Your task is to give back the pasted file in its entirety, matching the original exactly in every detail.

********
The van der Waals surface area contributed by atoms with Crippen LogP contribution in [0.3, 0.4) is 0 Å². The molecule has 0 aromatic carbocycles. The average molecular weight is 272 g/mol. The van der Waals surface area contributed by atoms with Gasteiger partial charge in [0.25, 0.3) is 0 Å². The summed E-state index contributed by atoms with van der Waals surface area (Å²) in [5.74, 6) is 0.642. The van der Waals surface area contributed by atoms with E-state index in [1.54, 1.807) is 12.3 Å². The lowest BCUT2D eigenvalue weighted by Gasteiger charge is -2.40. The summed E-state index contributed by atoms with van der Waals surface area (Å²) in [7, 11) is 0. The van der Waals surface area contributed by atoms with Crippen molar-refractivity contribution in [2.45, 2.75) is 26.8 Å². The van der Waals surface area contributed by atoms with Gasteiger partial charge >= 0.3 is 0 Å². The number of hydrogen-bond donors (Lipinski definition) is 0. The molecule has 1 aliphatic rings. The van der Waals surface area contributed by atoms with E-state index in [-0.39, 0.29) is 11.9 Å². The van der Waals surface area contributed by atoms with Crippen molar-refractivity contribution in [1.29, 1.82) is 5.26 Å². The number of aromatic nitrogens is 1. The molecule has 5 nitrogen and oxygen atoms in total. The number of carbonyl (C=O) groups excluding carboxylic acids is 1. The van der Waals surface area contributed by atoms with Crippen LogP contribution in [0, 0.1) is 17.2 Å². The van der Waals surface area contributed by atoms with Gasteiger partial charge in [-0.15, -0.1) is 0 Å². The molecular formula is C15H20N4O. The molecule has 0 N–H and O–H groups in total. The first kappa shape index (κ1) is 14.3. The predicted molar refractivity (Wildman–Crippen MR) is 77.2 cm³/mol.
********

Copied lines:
The van der Waals surface area contributed by atoms with Crippen LogP contribution in [0.3, 0.4) is 0 Å². The molecule has 0 aromatic carbocycles. The average molecular weight is 272 g/mol. The van der Waals surface area contributed by atoms with Gasteiger partial charge in [0.25, 0.3) is 0 Å². The summed E-state index contributed by atoms with van der Waals surface area (Å²) in [5.74, 6) is 0.642. The van der Waals surface area contributed by atoms with E-state index in [1.54, 1.807) is 12.3 Å². The lowest BCUT2D eigenvalue weighted by Gasteiger charge is -2.40. The summed E-state index contributed by atoms with van der Waals surface area (Å²) in [7, 11) is 0. The van der Waals surface area contributed by atoms with Crippen molar-refractivity contribution in [2.45, 2.75) is 26.8 Å². The van der Waals surface area contributed by atoms with Gasteiger partial charge >= 0.3 is 0 Å². The number of hydrogen-bond donors (Lipinski definition) is 0. The molecule has 1 aliphatic rings. The van der Waals surface area contributed by atoms with E-state index in [-0.39, 0.29) is 11.9 Å². The van der Waals surface area contributed by atoms with Crippen molar-refractivity contribution in [1.29, 1.82) is 5.26 Å². The number of aromatic nitrogens is 1. The molecule has 5 nitrogen and oxygen atoms in total. The number of carbonyl (C=O) groups excluding carboxylic acids is 1. The van der Waals surface area contributed by atoms with Crippen LogP contribution in [0, 0.1) is 17.2 Å². The van der Waals surface area contributed by atoms with Gasteiger partial charge in [-0.15, -0.1) is 0 Å². The molecular formula is C15H20N4O. The molecule has 0 N–H and O–H groups in total. The first kappa shape index (κ1) is 14.3. The predicted molar refractivity (Wildman–Crippen MR) is 77.2 cm³/mol.